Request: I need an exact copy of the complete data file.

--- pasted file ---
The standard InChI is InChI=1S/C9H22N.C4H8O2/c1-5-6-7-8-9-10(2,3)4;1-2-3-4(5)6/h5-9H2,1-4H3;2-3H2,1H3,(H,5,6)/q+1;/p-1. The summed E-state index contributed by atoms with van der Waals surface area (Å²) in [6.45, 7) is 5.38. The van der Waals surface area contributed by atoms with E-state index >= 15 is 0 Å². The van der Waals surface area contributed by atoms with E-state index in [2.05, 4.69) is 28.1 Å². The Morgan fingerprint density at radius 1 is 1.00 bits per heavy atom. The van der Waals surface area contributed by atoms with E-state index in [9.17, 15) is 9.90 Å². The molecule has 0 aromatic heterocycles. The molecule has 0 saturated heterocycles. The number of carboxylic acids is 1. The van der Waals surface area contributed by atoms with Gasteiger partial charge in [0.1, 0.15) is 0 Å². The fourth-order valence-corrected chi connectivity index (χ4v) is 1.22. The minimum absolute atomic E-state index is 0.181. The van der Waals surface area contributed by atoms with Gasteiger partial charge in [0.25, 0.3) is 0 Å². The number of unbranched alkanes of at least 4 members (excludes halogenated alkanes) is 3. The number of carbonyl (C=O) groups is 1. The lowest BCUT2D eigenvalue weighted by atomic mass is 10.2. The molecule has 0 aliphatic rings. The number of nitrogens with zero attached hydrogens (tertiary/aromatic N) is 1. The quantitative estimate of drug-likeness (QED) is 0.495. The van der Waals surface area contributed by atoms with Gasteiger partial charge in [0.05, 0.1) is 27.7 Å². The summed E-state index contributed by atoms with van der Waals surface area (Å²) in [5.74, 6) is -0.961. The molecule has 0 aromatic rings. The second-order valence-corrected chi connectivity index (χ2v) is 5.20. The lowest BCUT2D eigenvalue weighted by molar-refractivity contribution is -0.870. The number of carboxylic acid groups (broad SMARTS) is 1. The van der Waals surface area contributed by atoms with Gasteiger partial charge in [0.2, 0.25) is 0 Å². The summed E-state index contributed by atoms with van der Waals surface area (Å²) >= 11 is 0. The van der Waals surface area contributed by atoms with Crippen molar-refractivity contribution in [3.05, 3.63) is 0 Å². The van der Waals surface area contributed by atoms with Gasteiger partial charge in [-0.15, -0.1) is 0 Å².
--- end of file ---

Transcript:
The standard InChI is InChI=1S/C9H22N.C4H8O2/c1-5-6-7-8-9-10(2,3)4;1-2-3-4(5)6/h5-9H2,1-4H3;2-3H2,1H3,(H,5,6)/q+1;/p-1. The summed E-state index contributed by atoms with van der Waals surface area (Å²) in [6.45, 7) is 5.38. The van der Waals surface area contributed by atoms with E-state index >= 15 is 0 Å². The van der Waals surface area contributed by atoms with E-state index in [2.05, 4.69) is 28.1 Å². The Morgan fingerprint density at radius 1 is 1.00 bits per heavy atom. The van der Waals surface area contributed by atoms with E-state index in [9.17, 15) is 9.90 Å². The molecule has 0 aromatic heterocycles. The molecule has 0 saturated heterocycles. The number of carboxylic acids is 1. The van der Waals surface area contributed by atoms with Gasteiger partial charge in [0.1, 0.15) is 0 Å². The fourth-order valence-corrected chi connectivity index (χ4v) is 1.22. The minimum absolute atomic E-state index is 0.181. The van der Waals surface area contributed by atoms with Gasteiger partial charge in [0.25, 0.3) is 0 Å². The number of unbranched alkanes of at least 4 members (excludes halogenated alkanes) is 3. The number of carbonyl (C=O) groups is 1. The lowest BCUT2D eigenvalue weighted by atomic mass is 10.2. The molecule has 0 aliphatic rings. The number of nitrogens with zero attached hydrogens (tertiary/aromatic N) is 1. The quantitative estimate of drug-likeness (QED) is 0.495. The van der Waals surface area contributed by atoms with Gasteiger partial charge in [0.05, 0.1) is 27.7 Å². The summed E-state index contributed by atoms with van der Waals surface area (Å²) in [5.74, 6) is -0.961. The molecule has 0 aromatic rings. The second-order valence-corrected chi connectivity index (χ2v) is 5.20. The lowest BCUT2D eigenvalue weighted by molar-refractivity contribution is -0.870. The number of carboxylic acid groups (broad SMARTS) is 1. The van der Waals surface area contributed by atoms with Gasteiger partial charge in [0.2, 0.25) is 0 Å². The summed E-state index contributed by atoms with van der Waals surface area (Å²) >= 11 is 0. The van der Waals surface area contributed by atoms with Crippen molar-refractivity contribution in [3.05, 3.63) is 0 Å². The van der Waals surface area contributed by atoms with Gasteiger partial charge in [-0.15, -0.1) is 0 Å².